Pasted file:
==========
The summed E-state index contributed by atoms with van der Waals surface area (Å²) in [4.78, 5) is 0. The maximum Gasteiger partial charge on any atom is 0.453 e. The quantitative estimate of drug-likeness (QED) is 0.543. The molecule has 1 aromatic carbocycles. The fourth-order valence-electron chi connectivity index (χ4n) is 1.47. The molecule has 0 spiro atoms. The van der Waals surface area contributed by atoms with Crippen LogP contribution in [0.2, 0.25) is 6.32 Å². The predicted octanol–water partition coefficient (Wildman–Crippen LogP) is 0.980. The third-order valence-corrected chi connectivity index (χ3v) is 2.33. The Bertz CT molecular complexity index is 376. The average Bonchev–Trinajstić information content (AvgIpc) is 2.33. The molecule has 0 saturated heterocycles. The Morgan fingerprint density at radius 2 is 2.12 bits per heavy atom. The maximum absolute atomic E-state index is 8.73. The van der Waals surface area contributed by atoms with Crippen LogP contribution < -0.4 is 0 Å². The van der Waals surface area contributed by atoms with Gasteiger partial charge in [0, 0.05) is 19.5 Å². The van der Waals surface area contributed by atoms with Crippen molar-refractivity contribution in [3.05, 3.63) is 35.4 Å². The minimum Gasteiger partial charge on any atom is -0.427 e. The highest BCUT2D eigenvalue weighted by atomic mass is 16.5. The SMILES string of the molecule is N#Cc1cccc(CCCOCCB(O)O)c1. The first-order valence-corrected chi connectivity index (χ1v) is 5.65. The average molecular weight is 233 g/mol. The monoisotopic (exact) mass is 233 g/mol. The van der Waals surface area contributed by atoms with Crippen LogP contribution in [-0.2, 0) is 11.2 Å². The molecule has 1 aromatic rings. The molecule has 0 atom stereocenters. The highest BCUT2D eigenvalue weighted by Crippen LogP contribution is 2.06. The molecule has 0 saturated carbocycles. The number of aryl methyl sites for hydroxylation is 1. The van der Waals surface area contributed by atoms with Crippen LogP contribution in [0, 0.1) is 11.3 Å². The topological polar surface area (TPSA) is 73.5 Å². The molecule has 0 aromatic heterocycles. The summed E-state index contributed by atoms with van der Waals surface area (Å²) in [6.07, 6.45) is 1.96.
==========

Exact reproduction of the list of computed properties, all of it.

The summed E-state index contributed by atoms with van der Waals surface area (Å²) in [4.78, 5) is 0. The maximum Gasteiger partial charge on any atom is 0.453 e. The quantitative estimate of drug-likeness (QED) is 0.543. The molecule has 1 aromatic carbocycles. The fourth-order valence-electron chi connectivity index (χ4n) is 1.47. The molecule has 0 spiro atoms. The van der Waals surface area contributed by atoms with Crippen LogP contribution in [0.2, 0.25) is 6.32 Å². The predicted octanol–water partition coefficient (Wildman–Crippen LogP) is 0.980. The third-order valence-corrected chi connectivity index (χ3v) is 2.33. The Bertz CT molecular complexity index is 376. The average Bonchev–Trinajstić information content (AvgIpc) is 2.33. The molecule has 0 saturated heterocycles. The Morgan fingerprint density at radius 2 is 2.12 bits per heavy atom. The maximum absolute atomic E-state index is 8.73. The van der Waals surface area contributed by atoms with Crippen LogP contribution < -0.4 is 0 Å². The van der Waals surface area contributed by atoms with Gasteiger partial charge in [0, 0.05) is 19.5 Å². The van der Waals surface area contributed by atoms with Crippen molar-refractivity contribution in [3.05, 3.63) is 35.4 Å². The minimum Gasteiger partial charge on any atom is -0.427 e. The highest BCUT2D eigenvalue weighted by atomic mass is 16.5. The SMILES string of the molecule is N#Cc1cccc(CCCOCCB(O)O)c1. The first-order valence-corrected chi connectivity index (χ1v) is 5.65. The average molecular weight is 233 g/mol. The monoisotopic (exact) mass is 233 g/mol. The van der Waals surface area contributed by atoms with Crippen LogP contribution in [-0.2, 0) is 11.2 Å². The molecule has 1 aromatic rings. The molecule has 0 atom stereocenters. The highest BCUT2D eigenvalue weighted by Crippen LogP contribution is 2.06. The molecule has 0 saturated carbocycles. The number of aryl methyl sites for hydroxylation is 1. The van der Waals surface area contributed by atoms with Crippen LogP contribution in [0, 0.1) is 11.3 Å². The topological polar surface area (TPSA) is 73.5 Å². The molecule has 0 aromatic heterocycles. The summed E-state index contributed by atoms with van der Waals surface area (Å²) in [6.07, 6.45) is 1.96.